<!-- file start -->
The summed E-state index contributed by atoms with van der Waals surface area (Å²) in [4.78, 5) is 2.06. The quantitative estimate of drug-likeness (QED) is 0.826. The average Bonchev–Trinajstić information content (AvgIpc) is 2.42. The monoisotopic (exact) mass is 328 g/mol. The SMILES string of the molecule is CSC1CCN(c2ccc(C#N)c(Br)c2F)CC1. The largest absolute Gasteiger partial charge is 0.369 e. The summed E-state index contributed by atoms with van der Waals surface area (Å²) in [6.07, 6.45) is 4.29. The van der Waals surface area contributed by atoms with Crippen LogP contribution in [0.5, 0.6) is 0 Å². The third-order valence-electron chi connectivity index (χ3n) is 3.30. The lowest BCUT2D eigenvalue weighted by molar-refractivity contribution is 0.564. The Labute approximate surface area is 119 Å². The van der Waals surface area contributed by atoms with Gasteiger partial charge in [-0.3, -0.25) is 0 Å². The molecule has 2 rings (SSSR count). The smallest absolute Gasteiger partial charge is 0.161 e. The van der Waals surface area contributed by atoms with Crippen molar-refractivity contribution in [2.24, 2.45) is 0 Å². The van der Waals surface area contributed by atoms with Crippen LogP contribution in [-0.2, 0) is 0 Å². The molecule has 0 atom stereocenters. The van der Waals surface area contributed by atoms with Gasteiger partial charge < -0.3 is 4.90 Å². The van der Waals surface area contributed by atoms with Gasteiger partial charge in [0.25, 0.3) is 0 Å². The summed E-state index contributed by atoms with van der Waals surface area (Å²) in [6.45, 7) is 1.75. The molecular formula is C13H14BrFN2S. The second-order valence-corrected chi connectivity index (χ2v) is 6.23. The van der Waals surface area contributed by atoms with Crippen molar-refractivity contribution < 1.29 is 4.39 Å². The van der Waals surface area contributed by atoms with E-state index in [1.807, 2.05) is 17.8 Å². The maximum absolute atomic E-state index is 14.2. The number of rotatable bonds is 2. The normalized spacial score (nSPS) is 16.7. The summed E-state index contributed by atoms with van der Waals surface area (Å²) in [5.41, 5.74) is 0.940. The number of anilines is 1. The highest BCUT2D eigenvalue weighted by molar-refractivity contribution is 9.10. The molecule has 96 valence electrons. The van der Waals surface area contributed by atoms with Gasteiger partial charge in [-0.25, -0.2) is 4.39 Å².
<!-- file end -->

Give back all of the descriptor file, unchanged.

The summed E-state index contributed by atoms with van der Waals surface area (Å²) in [4.78, 5) is 2.06. The quantitative estimate of drug-likeness (QED) is 0.826. The average Bonchev–Trinajstić information content (AvgIpc) is 2.42. The monoisotopic (exact) mass is 328 g/mol. The SMILES string of the molecule is CSC1CCN(c2ccc(C#N)c(Br)c2F)CC1. The largest absolute Gasteiger partial charge is 0.369 e. The summed E-state index contributed by atoms with van der Waals surface area (Å²) in [6.07, 6.45) is 4.29. The van der Waals surface area contributed by atoms with Crippen LogP contribution in [0.5, 0.6) is 0 Å². The third-order valence-electron chi connectivity index (χ3n) is 3.30. The lowest BCUT2D eigenvalue weighted by molar-refractivity contribution is 0.564. The Labute approximate surface area is 119 Å². The van der Waals surface area contributed by atoms with Gasteiger partial charge in [-0.3, -0.25) is 0 Å². The molecule has 2 rings (SSSR count). The smallest absolute Gasteiger partial charge is 0.161 e. The van der Waals surface area contributed by atoms with Crippen molar-refractivity contribution in [2.24, 2.45) is 0 Å². The van der Waals surface area contributed by atoms with Crippen LogP contribution in [-0.2, 0) is 0 Å². The molecule has 0 atom stereocenters. The van der Waals surface area contributed by atoms with Gasteiger partial charge < -0.3 is 4.90 Å². The van der Waals surface area contributed by atoms with Gasteiger partial charge in [0.25, 0.3) is 0 Å². The summed E-state index contributed by atoms with van der Waals surface area (Å²) in [6.45, 7) is 1.75. The molecular formula is C13H14BrFN2S. The second-order valence-corrected chi connectivity index (χ2v) is 6.23. The van der Waals surface area contributed by atoms with Crippen molar-refractivity contribution < 1.29 is 4.39 Å². The van der Waals surface area contributed by atoms with E-state index in [1.807, 2.05) is 17.8 Å². The maximum absolute atomic E-state index is 14.2. The number of rotatable bonds is 2. The normalized spacial score (nSPS) is 16.7. The summed E-state index contributed by atoms with van der Waals surface area (Å²) in [5.41, 5.74) is 0.940. The number of anilines is 1. The highest BCUT2D eigenvalue weighted by molar-refractivity contribution is 9.10. The molecule has 96 valence electrons. The van der Waals surface area contributed by atoms with Gasteiger partial charge in [-0.25, -0.2) is 4.39 Å².